It’s not your phone, it’s you: a new study on smartphone use found that users initiate 89% of the interactions, with only 11% initiated by a notification.
“The perceived disruptiveness of smartphones is not mainly driven by external notifications,” the study’s authors write, “but by an urge of the user to interact with their phone that seems to occur in an almost automatic manner, just as a smoker would light a cigarette.”
The study appeared in the journal Computers in Human Behavior on November 21. It followed the smartphone use of 37 people in the UK, Germany, and France. Their average age was about 25, and just over half of the subjects were male.
Measuring smartphone interactions via first-person cameras
The study’s authors were Max Heitmayer and Saadi Lahlou, both affiliated with the London School of Economics. They equipped their subjects with tiny cameras called “subcams,” which stands for subjective camera. These allowed the users to film their daily lives from a first-person perspective.
The subjects recorded their behavior for a total of about five hours over a three-day period. They were free to turn the cameras on or off at any time. They could also delete any footage they didn’t want to share with the researchers.
This resulted in about 200 hours of first-person video footage of actual user behavior in real-world environments. In total, the footage gave the researchers 1,130 smartphone interactions to analyze.
Less than five minutes between smartphone interactions
The time between interactions was on average 291 seconds, or just below five minutes.
The researchers explain that many users felt compelled to check their phones even when they had switched off notifications. “Seeing this has made me realize that I don’t even remember picking it up,” one of the subjects said in a subsequent interview with the study’s authors.
The study also found that the average duration of a smartphone interaction was 64 seconds. About 50% of the interactions were 23 seconds or less.
Most popular uses: WhatsApp, Instagram, and Facebook, but not calls
The most common activity users engaged in when using their phones was checking WhatsApp, which accounted for 22% of interactions. Again, this was a small European sample, and WhatsApp is considerably more popular in Europe than it is in the US.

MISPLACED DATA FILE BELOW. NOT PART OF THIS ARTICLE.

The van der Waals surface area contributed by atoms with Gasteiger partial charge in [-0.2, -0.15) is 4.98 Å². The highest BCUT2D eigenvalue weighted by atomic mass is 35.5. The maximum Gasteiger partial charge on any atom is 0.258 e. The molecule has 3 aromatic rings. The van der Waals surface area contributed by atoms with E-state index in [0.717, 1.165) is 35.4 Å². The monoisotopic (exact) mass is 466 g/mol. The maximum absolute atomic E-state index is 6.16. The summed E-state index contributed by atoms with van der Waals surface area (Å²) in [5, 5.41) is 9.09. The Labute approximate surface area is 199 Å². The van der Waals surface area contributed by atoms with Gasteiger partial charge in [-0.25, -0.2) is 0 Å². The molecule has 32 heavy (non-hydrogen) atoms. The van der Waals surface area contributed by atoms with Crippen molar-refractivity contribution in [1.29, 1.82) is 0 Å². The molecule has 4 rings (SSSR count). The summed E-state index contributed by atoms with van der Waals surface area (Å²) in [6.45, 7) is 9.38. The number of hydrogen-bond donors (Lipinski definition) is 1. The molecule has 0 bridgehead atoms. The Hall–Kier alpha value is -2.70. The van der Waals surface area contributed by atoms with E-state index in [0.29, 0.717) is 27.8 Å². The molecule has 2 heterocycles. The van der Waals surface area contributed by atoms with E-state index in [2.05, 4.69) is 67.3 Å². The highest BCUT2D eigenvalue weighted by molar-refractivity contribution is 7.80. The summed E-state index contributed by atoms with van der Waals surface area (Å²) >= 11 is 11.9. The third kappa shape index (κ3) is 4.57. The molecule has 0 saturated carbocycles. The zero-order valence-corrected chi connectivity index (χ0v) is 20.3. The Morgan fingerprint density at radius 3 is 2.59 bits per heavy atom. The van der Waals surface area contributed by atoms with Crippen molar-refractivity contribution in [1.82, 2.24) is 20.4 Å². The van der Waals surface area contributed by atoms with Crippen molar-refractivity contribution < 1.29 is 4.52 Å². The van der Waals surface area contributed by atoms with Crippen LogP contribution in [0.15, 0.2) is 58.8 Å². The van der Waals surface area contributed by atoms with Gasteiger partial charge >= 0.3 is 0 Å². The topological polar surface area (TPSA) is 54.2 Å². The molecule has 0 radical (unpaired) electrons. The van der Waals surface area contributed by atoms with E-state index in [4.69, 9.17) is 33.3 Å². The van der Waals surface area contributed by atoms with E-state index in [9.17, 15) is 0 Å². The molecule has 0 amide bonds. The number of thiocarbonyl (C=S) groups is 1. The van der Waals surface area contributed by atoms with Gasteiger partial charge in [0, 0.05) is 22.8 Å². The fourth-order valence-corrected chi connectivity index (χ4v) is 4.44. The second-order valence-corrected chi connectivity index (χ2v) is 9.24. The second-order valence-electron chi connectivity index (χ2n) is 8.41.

The second most common interaction, at 17% of the total, was a “lock screen check,” which means briefly unlocking the phone to check for new notifications. In third place was interacting with Instagram (16%). Facebook and Facebook messenger together accounted for 13% of the interactions, e-mail for 6%, web browsing 4%, music 3%, Snapchat 2%, and photos 2%.
Phone calls – these devices are phones, after all – only comprised about 1% of the interactions.
The participants generally considered e-mail notifications the most important. Likewise, they largely considered group chats a “source of distress,” and found most group-chat messages unimportant.
Smartphone interactions were longer when users were alone versus with others, and were also longer at home versus at work.
Likewise, these interactions were shorter when participants received notifications, compared to when they “self-disrupt.” This indicates that smartphone use is more purposeful when users receive notifications, and more “distraction-seeking” when they check their phones themselves.
Getting caught in the loop
The researchers also found that the scrolling features on apps like Instagram and Facebook led to the longest interactions. The authors refer to this as “getting caught in the loop,” whereby the phone provides small amounts of satisfaction at a low cost.
The study’s authors suggest that designers should take this information into account when planning future products. “Research trying to manipulate hardware factors to make notifications less disruptive is not aiming at the right target,” they write.
And that’s because notifications themselves are not the problem. Even though notifications are indeed disruptive, “the vast majority of smartphone interactions stem from automatic and habitual self-disruptions, which means that we need to approach the problem differently.”
They add that many users they interviewed were “dissatisfied with realizing how frequently and unintentionally these self-disruptions occur.”
Designing ways to break bad habits
Taken together, the authors write, these findings make it clear that “participants underestimate just how routinised, habitualized and ‘automatic’ frequent smartphone interactions have become in the flow of their daily activities.”
But these findings also open up opportunities for designers to help users pay more attention to their use of time, “which would be beneficial for a more discerning use of screens, and possibly for their life in general,” the authors write.
Read more about the psychology of smartphones.
Study: “Why Are Smartphones Disruptive? An Empirical Study of Smartphone Use in Real-Life Contexts”
Authors: Maxi Heitmayer and Saadi Lahlou
Published in: Computers in Human Behavior
Publication date: November 21, 2020
Photo: by Gary Cassel via Pixabay
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